I had a horrible thought about the Legend of the Zelda mythology the other day. Demise’s curse supposedly follows the bloodline of the goddess Hylia, so all she needs to do to release Hyrule from an endless cycle of destruction is to stop reincarnating as a mortal. Why she insists on being reincarnated isn’t clear, but Skyward Sword strongly suggests that it’s because she loves Link so much. This is a little creepy…
…but I have nothing but unironic respect for ancient deities who behave like teenage girls!
Once I started thinking about Hylia being creepy, all sorts of interesting possibilities presented themselves. What if Hylia isn’t just a “goddess,” but also completely inhuman? What if she isn’t a sky goddess, but a being from beyond the sky? And what if it’s not necessarily Link she loved, but Hyrule? The idea of an eldritch cosmic entity who wants to become human because she loves the earth is beautiful. It’s also romantic, sort of like The Little Mermaid but endlessly apocalyptic.
Then I started thinking about the Sheikah, the group of people who have historically served Hyrule’s royal family from the shadows. In Breath of the Wild, the ancient Sheikah built incredibly sophisticated technology that is completely at odds with the otherwise medieval world of the game. In addition, their technology also features cosmic and sidereal motifs. What if the Sheikah always knew what Hylia was?
I was partially inspired by (this) comic about how potentially creepy Hylia is in Skyward Sword, and by (this) illustration of Zelda as subtly but undeniably monstrous. I’m fascinated by darker interpretations of the Legend of Zelda universe, and I would love to see more horror-themed Zelda art in the world. While I’m waiting for the sequel to Breath of the Wild to be released, I figured that I might as well create some myself.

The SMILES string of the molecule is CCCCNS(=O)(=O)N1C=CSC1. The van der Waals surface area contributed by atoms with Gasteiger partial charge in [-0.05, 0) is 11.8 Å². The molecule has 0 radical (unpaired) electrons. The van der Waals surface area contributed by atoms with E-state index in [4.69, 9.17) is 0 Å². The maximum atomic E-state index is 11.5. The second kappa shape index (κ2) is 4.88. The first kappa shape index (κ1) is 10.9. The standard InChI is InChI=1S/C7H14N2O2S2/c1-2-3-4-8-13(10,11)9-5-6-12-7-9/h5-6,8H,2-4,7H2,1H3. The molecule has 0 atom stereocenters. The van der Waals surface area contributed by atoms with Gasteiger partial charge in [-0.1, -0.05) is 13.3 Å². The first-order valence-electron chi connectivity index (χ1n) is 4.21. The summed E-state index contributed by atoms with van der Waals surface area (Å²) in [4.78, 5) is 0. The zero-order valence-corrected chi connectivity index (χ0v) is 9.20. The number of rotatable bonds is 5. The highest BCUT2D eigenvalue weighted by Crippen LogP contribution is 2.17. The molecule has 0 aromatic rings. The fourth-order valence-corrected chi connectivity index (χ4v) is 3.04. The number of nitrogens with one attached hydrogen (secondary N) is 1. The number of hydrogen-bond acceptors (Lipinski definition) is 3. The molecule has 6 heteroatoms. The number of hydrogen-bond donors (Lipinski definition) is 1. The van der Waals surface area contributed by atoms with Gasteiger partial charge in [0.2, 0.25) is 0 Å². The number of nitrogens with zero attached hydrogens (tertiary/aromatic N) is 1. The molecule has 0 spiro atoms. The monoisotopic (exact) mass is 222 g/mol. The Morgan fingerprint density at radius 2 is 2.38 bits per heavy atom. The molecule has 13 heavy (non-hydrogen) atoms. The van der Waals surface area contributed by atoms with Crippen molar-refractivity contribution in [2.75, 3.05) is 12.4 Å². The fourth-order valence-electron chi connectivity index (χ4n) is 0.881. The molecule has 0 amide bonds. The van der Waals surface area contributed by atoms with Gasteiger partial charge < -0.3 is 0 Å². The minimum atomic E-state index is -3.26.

Frankiesbugs is one of my all-time favorite horror artists, and I was beyond thrilled when she accepted my commission to draw this comic. She had the brilliant idea to model Hylia on Ebrietas from Bloodborne, who bears the sobriquet “Daughter of the Cosmos” and is theorized to have enabled the dystopian world of the game because of her desire to coexist with humans. Frankiesbugs also drew a connection between the iconic eye motif of the Sheikah and the possibility of Hylia having multiple eyes as someone who watches the earth from the skies – or as someone who always keeps watch over her chosen hero.
I spent part of my childhood in rural Georgia in an old farmhouse that my mother went into bankruptcy to refurbish and remodel. Along with antique furniture, my mother collected stray cats, and at several points we had more than two dozen roaming around the house and yard.
I know that living in an historic farmhouse filled with expensive furniture and cats sounds like a dream come true for many people, and presumably this was the case for my mother. For me, however, it was extremely uncomfortable. I could never sleep properly, and I used to have nightmares about the cats eating each other and merging into giant mega-cats with far too many legs.
I don’t have anything against cats, and I’d like to adopt one of my own one day, but for the time being I’m happy being a dog person.
In nineteenth-century London, Eleanor lives in her deceased parents’ house with her brother Robert and his wife Cora, who is bedridden with a vague illness. Eleanor was previously engaged, but her fiancé died after enlisting in military service. Having become an unmarried woman of a certain age, Eleanor spends her days caring for her sister-in-law. At night, however, she engages in sexual fantasies in front of her mirror, which she imagines as speaking to her in the voice of an unseen lover.